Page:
NEH Award Will Help Researchers Expand Work on Architect Fay Jones
Housing the Human and the Sacred will introduce the renowned architecture of Fay Jones to a broader audience through interactive gaming technology, made possible by a $250,000 award from the National Endowment for the Humanities.
Professors Greg Herman and David Fredrick received the NEH Digital Projects for the Public Grant based on A House of the Ozarks, their current prototype for a touch-based kiosk and interactive website that allows users to experience Jones’ architecture virtually, in real time and three dimensions.
While A House of the Ozarks provides an interactive, virtual tour of Jones’ Fayetteville home, completed in 1956, Housing the Human and the Sacred will expand the prototype to include five additional structures designed by Jones – four more homes and Thorncrown Chapel, the architect’s most celebrated building. The grant will also enable the researchers to develop an extended, cumulative experience of Jones’ architecture via touch-based kiosks, the internet, and virtual reality headsets.
“An Arkansan himself, Fay Jones is one of the most important and most influential American architects,” said Herman, principal investigator for Housing the Human and the Sacred. “As Jones himself put it, more eloquently than I could, architects have ‘the power and responsibility to shape new physical and spatial forms in the landscape, forms that will sustain and nourish and express … the human condition at its spiritual best.’ Fay certainly achieved this, and a big part of what we’re trying to do is ensure more people get to experience what he’s talking about.”
Herman is an associate professor in the Department of Architecture in the Fay Jones School of Architecture and Design. For more than a decade, his teaching and research have focused on Jones’ work, and he serves as director of the Fay and Gus Jones House Stewardship, which was responsible for renovating and curating the Jones family home.
Since 2017, Herman has collaborated with Fredrick to share the Jones home with a larger audience virtually. Fredrick, co-principal investigator on Housing the Human and the Sacred, is a professor of classical studies in the J. William Fulbright College of Arts and Sciences and director of the Tesseract Center for Immersive Environments and Game Design. The Tesseract Center produces video games, interactive visualizations and virtual reality content for teaching and research.
For Housing the Human and the Sacred, Tesseract Center staff and student interns, working under Fredrick’s direction, will create a multilinear, 3D narrative in six chapters, informed by Herman’s interpretive guidance. Each chapter will correspond to the houses and Thorncrown Chapel. In addition to the Jones home, where Fay Jones lived with his wife Gus until he died in 2004, the project includes three Fayetteville homes – the Sequoyah Project, Hartman Hotz House and Brothers House – and Stoneflower near Heber Springs.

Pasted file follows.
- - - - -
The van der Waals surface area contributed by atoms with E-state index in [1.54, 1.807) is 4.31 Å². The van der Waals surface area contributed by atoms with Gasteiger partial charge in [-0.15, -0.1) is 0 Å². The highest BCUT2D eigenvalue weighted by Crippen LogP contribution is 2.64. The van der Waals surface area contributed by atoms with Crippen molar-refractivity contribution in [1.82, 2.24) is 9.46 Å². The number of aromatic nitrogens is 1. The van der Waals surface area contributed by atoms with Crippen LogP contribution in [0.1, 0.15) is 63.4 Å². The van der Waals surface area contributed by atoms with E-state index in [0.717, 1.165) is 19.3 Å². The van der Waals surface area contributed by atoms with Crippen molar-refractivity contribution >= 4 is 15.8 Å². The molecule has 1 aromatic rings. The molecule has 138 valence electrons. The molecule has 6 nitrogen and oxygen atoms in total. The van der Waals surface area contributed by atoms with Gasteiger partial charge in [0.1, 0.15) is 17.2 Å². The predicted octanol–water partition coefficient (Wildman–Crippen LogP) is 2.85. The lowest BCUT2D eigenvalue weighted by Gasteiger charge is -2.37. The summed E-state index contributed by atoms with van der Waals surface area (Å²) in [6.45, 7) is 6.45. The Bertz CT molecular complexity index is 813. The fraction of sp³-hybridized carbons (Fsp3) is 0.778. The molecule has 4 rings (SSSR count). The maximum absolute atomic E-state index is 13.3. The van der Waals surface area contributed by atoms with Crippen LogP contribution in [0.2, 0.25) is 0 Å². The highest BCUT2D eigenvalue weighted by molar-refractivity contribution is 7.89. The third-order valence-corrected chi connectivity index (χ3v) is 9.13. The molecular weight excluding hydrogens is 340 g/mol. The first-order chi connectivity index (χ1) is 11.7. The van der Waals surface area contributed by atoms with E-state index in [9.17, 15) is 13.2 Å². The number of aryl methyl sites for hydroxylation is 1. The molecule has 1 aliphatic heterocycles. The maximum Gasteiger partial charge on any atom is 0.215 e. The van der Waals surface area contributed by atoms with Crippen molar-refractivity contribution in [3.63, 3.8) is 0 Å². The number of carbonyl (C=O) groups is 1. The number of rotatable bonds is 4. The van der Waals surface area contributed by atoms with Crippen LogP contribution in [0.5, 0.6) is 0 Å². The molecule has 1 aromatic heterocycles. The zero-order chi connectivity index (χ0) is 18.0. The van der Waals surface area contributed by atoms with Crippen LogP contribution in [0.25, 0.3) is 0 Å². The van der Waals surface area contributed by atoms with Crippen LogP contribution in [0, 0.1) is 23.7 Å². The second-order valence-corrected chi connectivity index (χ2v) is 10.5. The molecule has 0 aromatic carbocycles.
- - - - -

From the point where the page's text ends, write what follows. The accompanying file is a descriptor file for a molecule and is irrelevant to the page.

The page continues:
Herman and Fredrick said the project’s interactive narrative will feature three key themes through which Jones’ work explores the human condition: the sense of one’s body in relation to space and design, the effect of architecture on social relations within and beyond the family, and the occupant’s relation to the elements and rhythms of nature.
“The project will leverage key principles from game design that we feel are consonant with Jones’ design approach – multilinear narrative, discovery, surprise and reflection,” Fredrick said. “Through the combination of these principles, the user will interact with the natural elements of water, fire, glass, stone and light, triggering 360-degree video clips that will highlight the primal importance of shelter and immerse the user in the landscape of the Ozarks.”
A U of A alumnus and long-time Fayetteville resident, Fay Jones was a world-renowned architect and recipient of the 1990 American Institute of Architects Gold Medal. He was also a long-time architecture professor and first dean of what is now the Fay Jones School of Architecture and Design, named in his honor 10 years ago.
His architectural approach combined simple elements – stone, wood and glass –into an expression of great richness, while retaining the organic principles and simplicity of expression derived from his mentor and early employer Frank Lloyd Wright.
Jones’ Thorncrown Chapel in Eureka Springs, completed in 1980, has been listed by the AIA among the most significant buildings of the 20th century. Several of his designs for houses and chapels have been honored by the architecture profession for the strength of their design and their appeal to a broad audience.
“Extending the value and impact of architecture and design by all means possible into the public realm is a central mission of the Fay Jones School of Architecture and Design,” said Peter MacKeith, dean of the school. “And to do so through the extraordinary Arkansas legacy of our namesake Fay Jones is a continuing obligation and opportunity. The collaboration between professors Herman and Fredrick, between the Fay Jones School and Fulbright College, between material culture and applied technology, is a powerful example of the university’s potential to convert its intellectual and creative strengths into publicly accessible education and cultural value.”
A podcast of Herman and Fredrick discussing their work on Fay Jones can be found at Research Frontiers, the home of research news at the University of Arkansas.